tle of Farmington, Miss.
General Pope's report.
near Farmington, May 9--P. M. To Major-General Halleck:
the enemy, twenty thousand strong, drove in our pickets beyond Farmington, and advansouthward, ready to aid the pickets, gave them a warm reception, but owing to a despatch from Gen. Halleck, requesting that no general engagement should be brought on, Gen. Paine was ordered to fall bh, hold Farmington if it could be done easily, and should that prove difficult, fall back.
General Halleck had given orders to do so, and avoid bringing on any general engagement.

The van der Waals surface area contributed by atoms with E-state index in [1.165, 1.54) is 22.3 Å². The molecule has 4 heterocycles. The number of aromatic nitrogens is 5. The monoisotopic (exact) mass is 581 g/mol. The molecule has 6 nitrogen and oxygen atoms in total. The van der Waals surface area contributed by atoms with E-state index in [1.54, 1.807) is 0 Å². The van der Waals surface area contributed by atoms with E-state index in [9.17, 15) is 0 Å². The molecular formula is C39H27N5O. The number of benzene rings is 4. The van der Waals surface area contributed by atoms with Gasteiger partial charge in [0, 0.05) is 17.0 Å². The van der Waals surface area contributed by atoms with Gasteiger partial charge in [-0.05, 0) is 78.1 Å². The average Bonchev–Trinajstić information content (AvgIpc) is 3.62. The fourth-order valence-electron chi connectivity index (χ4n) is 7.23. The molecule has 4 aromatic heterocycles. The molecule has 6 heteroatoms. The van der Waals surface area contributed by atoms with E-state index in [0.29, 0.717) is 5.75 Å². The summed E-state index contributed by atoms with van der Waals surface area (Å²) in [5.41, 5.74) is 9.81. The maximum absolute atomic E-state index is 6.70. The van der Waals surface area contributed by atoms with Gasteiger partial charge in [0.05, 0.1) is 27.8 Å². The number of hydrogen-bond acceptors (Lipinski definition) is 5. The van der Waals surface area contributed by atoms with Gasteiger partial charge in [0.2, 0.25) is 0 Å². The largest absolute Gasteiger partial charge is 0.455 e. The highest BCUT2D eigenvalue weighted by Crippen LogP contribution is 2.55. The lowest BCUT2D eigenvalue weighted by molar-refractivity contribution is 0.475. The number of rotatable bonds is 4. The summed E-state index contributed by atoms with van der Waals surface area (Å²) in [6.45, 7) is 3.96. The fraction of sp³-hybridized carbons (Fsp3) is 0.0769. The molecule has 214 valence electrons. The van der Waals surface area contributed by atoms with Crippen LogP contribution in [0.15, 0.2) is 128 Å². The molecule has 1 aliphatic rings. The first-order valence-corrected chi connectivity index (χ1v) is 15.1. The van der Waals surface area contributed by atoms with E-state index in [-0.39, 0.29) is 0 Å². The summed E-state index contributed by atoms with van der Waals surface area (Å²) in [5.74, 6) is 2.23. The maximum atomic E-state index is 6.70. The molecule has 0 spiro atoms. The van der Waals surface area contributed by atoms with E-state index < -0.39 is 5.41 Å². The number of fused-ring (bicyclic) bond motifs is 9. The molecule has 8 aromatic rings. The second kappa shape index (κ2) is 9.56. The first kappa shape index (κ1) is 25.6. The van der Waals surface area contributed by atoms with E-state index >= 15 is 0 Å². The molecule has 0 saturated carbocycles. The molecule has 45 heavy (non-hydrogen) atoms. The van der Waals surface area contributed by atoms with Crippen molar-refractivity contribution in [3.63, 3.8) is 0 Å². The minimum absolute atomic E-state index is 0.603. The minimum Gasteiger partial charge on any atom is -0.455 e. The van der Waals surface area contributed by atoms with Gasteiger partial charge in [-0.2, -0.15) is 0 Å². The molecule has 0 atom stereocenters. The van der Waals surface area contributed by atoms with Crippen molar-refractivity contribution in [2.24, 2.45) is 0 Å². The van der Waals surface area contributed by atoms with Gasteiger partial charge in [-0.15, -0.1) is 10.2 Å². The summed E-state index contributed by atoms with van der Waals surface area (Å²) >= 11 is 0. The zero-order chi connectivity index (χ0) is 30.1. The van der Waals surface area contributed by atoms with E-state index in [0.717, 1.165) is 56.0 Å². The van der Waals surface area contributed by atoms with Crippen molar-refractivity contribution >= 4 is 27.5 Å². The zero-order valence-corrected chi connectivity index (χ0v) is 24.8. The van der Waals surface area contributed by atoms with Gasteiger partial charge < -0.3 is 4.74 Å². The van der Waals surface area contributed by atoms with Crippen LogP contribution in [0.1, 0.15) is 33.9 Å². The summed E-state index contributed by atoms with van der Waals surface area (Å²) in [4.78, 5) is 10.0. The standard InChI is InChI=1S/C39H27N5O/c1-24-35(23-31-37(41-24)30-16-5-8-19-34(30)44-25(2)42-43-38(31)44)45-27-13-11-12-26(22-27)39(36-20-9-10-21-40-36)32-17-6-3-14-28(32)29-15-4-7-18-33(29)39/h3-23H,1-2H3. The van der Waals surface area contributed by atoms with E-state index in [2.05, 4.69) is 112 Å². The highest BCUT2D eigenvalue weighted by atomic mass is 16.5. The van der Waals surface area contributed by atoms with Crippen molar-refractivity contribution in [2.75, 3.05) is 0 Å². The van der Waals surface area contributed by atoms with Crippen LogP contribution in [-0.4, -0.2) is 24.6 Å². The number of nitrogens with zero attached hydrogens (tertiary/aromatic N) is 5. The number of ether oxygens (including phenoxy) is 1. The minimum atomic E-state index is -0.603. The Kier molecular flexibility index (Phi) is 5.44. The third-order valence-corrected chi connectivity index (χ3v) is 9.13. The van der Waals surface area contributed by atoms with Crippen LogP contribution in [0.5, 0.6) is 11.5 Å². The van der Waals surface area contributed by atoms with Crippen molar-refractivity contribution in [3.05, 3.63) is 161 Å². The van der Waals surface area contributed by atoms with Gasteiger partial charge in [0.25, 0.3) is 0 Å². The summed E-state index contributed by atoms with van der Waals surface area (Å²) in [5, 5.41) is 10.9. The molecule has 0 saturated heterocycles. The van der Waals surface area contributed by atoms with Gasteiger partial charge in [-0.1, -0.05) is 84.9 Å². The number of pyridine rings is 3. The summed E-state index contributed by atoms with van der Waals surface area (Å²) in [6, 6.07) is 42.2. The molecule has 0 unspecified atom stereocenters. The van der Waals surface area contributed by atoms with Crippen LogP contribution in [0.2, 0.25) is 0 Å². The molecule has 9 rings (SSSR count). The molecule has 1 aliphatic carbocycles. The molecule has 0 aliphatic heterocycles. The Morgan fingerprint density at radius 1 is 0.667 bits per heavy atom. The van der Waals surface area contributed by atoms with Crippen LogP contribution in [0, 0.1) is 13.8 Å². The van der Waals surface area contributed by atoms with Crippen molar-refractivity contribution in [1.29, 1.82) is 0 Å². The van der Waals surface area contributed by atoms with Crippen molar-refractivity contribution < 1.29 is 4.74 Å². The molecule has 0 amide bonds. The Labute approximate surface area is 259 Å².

Nearer and neareras there were plenty of troops near, the place could have been held had such been the wish of Gen. Halleck.
All the rebels obtained was the benefit of any knowledge their reconnoissance afforded themeached the rebel position and attacked it. The reasons of the present delay are known only to Gen. Halleck.
Doubtless they are good and sufficient.
Every thing here would seem to be in readiness — t